A publication of the Archaeological Institute of America
How and when the first Americans arrived
But still the difficulty yet remains, whence all these Americans had their first original, and from which of the sons of Noah they descended, and how they came first into these parts.... There are diverse opinions about this matter. First, some conceive that this people are of the race of the ten tribes of Israel, that Salmanasser carried captive out of their own country...and that God hath, by some means or other, not yet discovered, brought them into America. Secondly,... that the original of these Americans is from the Tartars, or Scythians, that live in the northeast parts of Asia; which some good geographers conceive is nearly joined unto the north west parts of America...and from this beginning have spread themselves into the several parts of the north and South America. A third conjecture of the original of these Indians, is, that some tawny Moors of Africa, inhabiting upon the sea coasts, in times of war and contention among themselves, have put off to sea, and been transported over, in such small vessels as those times afforded, unto the south part of America....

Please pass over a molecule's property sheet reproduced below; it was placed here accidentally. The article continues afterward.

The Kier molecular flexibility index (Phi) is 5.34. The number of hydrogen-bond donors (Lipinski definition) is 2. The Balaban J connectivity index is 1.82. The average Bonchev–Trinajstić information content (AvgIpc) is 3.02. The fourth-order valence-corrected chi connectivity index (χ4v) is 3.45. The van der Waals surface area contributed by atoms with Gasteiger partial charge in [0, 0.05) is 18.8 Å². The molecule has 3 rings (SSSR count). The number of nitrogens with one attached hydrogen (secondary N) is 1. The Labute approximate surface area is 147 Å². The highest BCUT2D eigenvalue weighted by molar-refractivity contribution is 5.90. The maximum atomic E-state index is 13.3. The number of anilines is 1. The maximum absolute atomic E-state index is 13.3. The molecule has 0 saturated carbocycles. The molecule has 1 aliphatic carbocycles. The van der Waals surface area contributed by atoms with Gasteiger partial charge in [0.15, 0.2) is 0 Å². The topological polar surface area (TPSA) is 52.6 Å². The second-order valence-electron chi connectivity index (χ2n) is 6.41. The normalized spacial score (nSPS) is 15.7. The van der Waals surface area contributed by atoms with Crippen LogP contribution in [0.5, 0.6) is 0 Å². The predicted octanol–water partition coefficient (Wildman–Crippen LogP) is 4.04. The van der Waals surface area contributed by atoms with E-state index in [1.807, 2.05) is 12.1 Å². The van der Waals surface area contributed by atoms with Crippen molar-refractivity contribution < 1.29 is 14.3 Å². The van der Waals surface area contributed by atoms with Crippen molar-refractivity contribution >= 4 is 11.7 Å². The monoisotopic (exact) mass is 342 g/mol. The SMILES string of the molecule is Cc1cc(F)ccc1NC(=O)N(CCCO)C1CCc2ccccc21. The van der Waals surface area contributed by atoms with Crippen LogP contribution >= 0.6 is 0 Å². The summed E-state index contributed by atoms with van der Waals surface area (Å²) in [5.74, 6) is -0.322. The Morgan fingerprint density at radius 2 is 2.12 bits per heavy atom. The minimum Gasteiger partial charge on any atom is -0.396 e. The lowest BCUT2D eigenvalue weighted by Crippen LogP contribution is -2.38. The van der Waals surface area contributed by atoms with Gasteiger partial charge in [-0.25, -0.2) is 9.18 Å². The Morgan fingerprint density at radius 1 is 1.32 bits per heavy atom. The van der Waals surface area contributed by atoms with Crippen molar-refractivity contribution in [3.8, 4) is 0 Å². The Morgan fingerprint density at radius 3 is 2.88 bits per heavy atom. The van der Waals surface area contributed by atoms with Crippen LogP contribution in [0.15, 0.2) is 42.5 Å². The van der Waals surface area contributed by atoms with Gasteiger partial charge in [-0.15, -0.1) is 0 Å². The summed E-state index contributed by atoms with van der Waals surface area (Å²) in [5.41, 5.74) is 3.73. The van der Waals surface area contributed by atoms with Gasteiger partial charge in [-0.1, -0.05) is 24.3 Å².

Debate about American Indian origins was already well underway when Daniel Gookin, a magistrate in the Massachusetts colony, penned his thoughts on the matter 325 years ago. It began in 1537 when Pope Paul III declared in a Papal Bull that the Indians were human. If this were so, then they must be descended from Noah's sons, Shem, Ham, and Japheth, since all others perished in the Flood. But not all looked to the Bible for an explanation of the presence of Indians in the Americas, many looked to Asia. Fray José de Acosta (Historia Natural y Moral de las Indias, 1590) suggested that "small groups of savage hunters" came to America from Asia, traveling primarily overland, as early as 2,000 years before the Spanish arrived.
When Thomas Jefferson asked "whence came those aboriginal inhabitants of America?" in his Notes on the State of Virginia (1787), his answer was not new:
...if the two continents of Asia and America be separated at all, it is only by a narrow streight. So that from this side also, inhabitants may have passed into America: and the resemblance between the Indians of America and the Eastern inhabitants of Asia, would induce us to conjecture, that the former are the descendants of the latter, or the latter of the former....